It's difficult enough for actors to perform a play in two languages and make sure the audience understands. An Alabama-based partnership of Cubans and Americans is tackling that and more with an unusual engagement in New York.
The cast and crew of "Alcestis Ascending" are preparing for one of just a handful of joint Cuban-American plays to hit the Big Apple since the Cuban revolution of the 1950s.
They'll perform in Tuscaloosa starting Monday, then move the show to New York on July 9. Finally, the production will head to Havana.
A minor league baseball team in Alabama is holding a gun giveaway at a game and offering free admission to members of the National Rifle Association.
The Huntsville Stars are planning a promotion called "Second Amendment Night" on July 3.
A Huntsville-area gun shop is sponsoring the promotion for the Stars, a Class-AA affiliate of the Milwaukee Brewers. NRA members will get into the game for free with their membership card, and the team will hold a drawing for two free rifles and a handgun during the game.
A federal judge is blocking part of Alabama's new abortion clinic law from taking effect. The part of the law at issue requires doctors at abortion clinics to have approval to admit patients to a nearby hospital.
Alabama Secretary of State Beth Chapman says her office has a plan that will allow any eligible voter to receive free photo identification.
She said voters will be able to get the identification even if they can't afford to pay. Chapman said voters can fill out a form to receive a free photo ID. She said her office wants to develop a system where voters can receive the photo identification at the county courthouse.
State officials say an intervention in the Birmingham school district could extend into September 2014.
Former State Superintendent Ed Richardson, who leads the intervention team, said the state board of education should not end the intervention prematurely. Al.com (http://bit.ly/14ec8z3 ) reports the effort marks the state's fourth intervention in the local school system in 12 years.
Alabama civil rights leaders say they'll be creative as they plan ways to protest the Supreme Court decision to throw out part of the landmark Voting Rights Act.
Speaking at a news conference on the Capitol steps in Montgomery on Thursday, Democratic state Sen. Hank Sanders of Selma urged Alabama residents to participate in an Aug. 24 recreation of the March on Washington.
He also encouraged local protests of the ruling, which black leaders say pushes back gains made since the 1960s.
A federal judge says he will decide Friday whether to temporarily block a new Alabama law that requires doctors at abortion clinics to have approval to admit patients to a nearby hospital.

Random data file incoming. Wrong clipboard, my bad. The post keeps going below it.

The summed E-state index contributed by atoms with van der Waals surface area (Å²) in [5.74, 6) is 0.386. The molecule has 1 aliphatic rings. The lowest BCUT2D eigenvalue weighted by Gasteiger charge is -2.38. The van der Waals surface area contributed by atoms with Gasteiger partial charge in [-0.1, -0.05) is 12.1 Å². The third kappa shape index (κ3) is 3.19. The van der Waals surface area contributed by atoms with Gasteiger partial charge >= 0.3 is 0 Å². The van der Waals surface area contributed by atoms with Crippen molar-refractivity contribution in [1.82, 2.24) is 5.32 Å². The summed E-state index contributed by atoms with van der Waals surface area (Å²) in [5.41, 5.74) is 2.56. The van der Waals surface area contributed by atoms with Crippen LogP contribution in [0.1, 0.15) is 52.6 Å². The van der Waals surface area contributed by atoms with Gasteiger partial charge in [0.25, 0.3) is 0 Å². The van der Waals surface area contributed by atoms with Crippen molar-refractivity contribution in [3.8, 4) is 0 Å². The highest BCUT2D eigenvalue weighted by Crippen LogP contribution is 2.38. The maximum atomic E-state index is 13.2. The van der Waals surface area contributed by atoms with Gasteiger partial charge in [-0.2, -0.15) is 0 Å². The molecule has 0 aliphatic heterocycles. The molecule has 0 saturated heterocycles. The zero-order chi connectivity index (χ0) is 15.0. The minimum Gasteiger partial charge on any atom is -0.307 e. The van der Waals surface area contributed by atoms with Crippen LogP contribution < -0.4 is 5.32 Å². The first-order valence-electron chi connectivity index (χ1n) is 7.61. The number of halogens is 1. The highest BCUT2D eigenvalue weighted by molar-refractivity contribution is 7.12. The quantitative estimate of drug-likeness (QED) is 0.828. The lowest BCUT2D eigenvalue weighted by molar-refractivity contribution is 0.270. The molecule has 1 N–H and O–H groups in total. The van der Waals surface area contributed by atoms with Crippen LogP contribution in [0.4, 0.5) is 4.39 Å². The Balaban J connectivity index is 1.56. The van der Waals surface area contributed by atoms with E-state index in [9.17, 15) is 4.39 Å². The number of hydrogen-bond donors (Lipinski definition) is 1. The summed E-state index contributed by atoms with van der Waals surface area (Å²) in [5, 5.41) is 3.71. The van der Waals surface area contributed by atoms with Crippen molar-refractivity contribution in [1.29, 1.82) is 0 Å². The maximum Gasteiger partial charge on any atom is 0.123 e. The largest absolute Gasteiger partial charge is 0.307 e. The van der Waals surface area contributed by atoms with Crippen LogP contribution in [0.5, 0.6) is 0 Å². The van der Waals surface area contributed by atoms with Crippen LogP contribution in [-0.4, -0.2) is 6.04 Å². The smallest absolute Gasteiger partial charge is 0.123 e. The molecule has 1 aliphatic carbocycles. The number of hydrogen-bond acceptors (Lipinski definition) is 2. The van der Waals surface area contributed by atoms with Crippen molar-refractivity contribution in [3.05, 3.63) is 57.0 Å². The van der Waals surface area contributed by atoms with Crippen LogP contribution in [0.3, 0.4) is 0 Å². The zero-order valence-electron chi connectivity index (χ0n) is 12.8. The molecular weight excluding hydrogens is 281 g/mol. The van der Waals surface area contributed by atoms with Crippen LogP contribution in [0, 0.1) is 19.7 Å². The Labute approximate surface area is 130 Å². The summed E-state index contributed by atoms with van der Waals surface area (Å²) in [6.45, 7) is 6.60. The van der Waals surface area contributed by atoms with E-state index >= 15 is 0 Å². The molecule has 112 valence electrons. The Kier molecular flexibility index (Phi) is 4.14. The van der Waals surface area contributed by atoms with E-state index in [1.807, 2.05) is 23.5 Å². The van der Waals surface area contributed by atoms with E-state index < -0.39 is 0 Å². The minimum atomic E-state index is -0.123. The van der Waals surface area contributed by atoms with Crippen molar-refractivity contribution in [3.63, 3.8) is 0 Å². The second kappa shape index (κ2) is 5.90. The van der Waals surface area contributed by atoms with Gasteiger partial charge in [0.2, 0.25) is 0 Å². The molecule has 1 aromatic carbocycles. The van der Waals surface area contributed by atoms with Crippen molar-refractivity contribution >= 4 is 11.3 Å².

U.S. District Judge Myron Thompson heard arguments from attorneys on both sides Thursday. He said he will decide Friday whether to issue a temporary restraining order because the law is supposed to go into effect Monday.
Prattville police will sell confiscated guns to raise money so they can buy uniforms and equipment.
Police Capt. Diane Hamm said the weapons will be sold to a law enforcement supply company in Montgomery. The weapons have been turned in or seized by police since 1994.
Hamm told The Montgomery Advertiser (http://on.mgmadv.com/1aQ1eDw ) that the cheaper guns will be cut up and sold for scrap metal. The remaining weapons are worth about $25,000. They include a World War I-era British rifle, a World War II-era German pistol and modern handguns.
Alabama officials say voters apparently will have to present identification at the polls in the next election.
Officials including Gov. Robert Bentley, Secretary of State Beth Chapman and Attorney General Luther Strange said the Supreme Court's ruling Tuesday throwing out part of the federal Voting Rights Act means the state does not have to submit for preclearance a new law requiring voters to have photo identification.
Strange said the voter identification law will be implemented immediately.
Sen. Jeff Sessions of Alabama is playing the same role in opposition to a sweeping immigration bill that he was in during the presidency of George W. Bush.
Republican leadership argues the bill is critical to any chance for a national comeback for the party out of power in Washington.
The Republican lawmaker says the legislation headed for passage in the Senate would cost the nation jobs and depress wages. He says it's not paid for and it would not guarantee better border enforcement.